An organisation would have to be downright bonkers not to try persuading their people to use insights derived from data and analytics to make strategic decisions. Many aim to, but most fail. Why is this?
Successful analytically-inclined people tell stories with data, with the intention of persuading the audience to take a particular course of action. However, studies have shown that data and analytics lovers have much ‘room for improvement’ when it comes to communication and influencing.
The majority of quantitative analysts are not very good at creating or telling stories. The implications are significant. Analytical initiatives don’t produce the desired decisions or actions that they should.
Stories are just data with soul
To effectively persuade your audience, you must know the optimal logic/feelings ratio to deploy; persuasion balances logic and emotion. Persuading by using only one element is possible, but its impact is likely to be short-lived.
(We often fool ourselves by logically reasoning emotively-driven decisions. The number of times I’ve bought yet another pair of stilettos fuelled by emotion, then used logical reasoning to support my decision is in the triple digits.)
Logic and emotion are akin to the yin and yang of persuasion and influence, here are five tips to help you strike the balance.
1. Truly know who you’re connecting with
There’s no point building a pitch deck or opening your mouth to sell it if you don’t know who’s on the other end. What’s their personality type? What do they have at stake? The more analytical types need more logic than emotion; flip this for more passionate people. Regardless of who you’re trying to influence, both elements must exist.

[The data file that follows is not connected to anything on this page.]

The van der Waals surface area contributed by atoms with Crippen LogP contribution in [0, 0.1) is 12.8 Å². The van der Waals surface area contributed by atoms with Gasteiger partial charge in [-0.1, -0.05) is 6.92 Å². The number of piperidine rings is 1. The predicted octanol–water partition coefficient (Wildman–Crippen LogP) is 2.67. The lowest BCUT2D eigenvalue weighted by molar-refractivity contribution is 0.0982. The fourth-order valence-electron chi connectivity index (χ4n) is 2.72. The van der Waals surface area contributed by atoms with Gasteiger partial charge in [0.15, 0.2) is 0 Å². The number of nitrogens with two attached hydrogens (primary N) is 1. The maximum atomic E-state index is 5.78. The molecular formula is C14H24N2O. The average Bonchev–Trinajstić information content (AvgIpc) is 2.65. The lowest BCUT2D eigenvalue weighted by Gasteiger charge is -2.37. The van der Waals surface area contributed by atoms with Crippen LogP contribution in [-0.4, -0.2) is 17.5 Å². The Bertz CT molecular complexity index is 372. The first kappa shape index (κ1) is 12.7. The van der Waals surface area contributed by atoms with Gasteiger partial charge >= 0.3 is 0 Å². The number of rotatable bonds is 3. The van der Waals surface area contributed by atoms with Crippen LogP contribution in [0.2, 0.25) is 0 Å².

2. Be wary of logical fallacies
Ensure your story is legit, true and valid by including ample backup. Logical fallacies (faulty logic is an error in reasoning, not to be mistaken for factual errors) can leave gaping holes in your story. You want the audience you are persuading to believe that your logical reasoning obviously and unequivocally supports the conclusion. Avoid common reasoning errors such as incorrect root cause diagnosis, sweeping generalisations, faulty analogies and drawing irrelevant parallels.
3. Use a broad range of tools
You should aim to include these four things in your argument: testimony, statistics, analogies and examples. Remove all doubt from your audience by selecting testimony from an expert with some gravitas in the field. Stats are great, but use sparingly as they can be easily manipulated. Remember the Oral B ad with ‘Rob the dentist’? Sales for the toothbrush enjoyed a significant upswing as audiences were sold on the misleading suggestion that it was “the toothbrush that dentists use”.
I love a good analogy. They allow a new concept to be presented to an audience that they can relate to in their own lives. Consider the influential impact of Apple iPod’s ad: “put 1,000 songs in your pocket” compared to “buy a 5GB MP3 player”. Which resonates more strongly?
4. Don’t get more, just get the right stuff
We’re bombarded with data and most of the time we regard it as white noise. Select only data which is precise and punchy. Ask yourself these questions: It is current? Relevant? Verifiable? Specific? Unbiased? Consistent with my audience’s beliefs? Connects to the audience’s logical or emotional side? Unambiguously supports my conclusion? Finally: is this the optimal channel or format to depict this data?
5. Sharpen your EQ
Your ability to monitor your own and others’ emotions, and to use this to guide your thinking and actions is crucial. Tap into your audience’s emotions when persuading to strengthen your message.
Know when to create or dispel certain emotions during your story, and devise how best to do this by paying attention to tip #1! Combat worry by giving them perspective and providing solutions to their fears. Illicit compassion by sharing compelling images. Whatever you do, don’t end your story with a negative feeling.
I learn from you much more than you learn from me. I’d love to hear of your experiences.
Image credit: Columbia Pictures (US)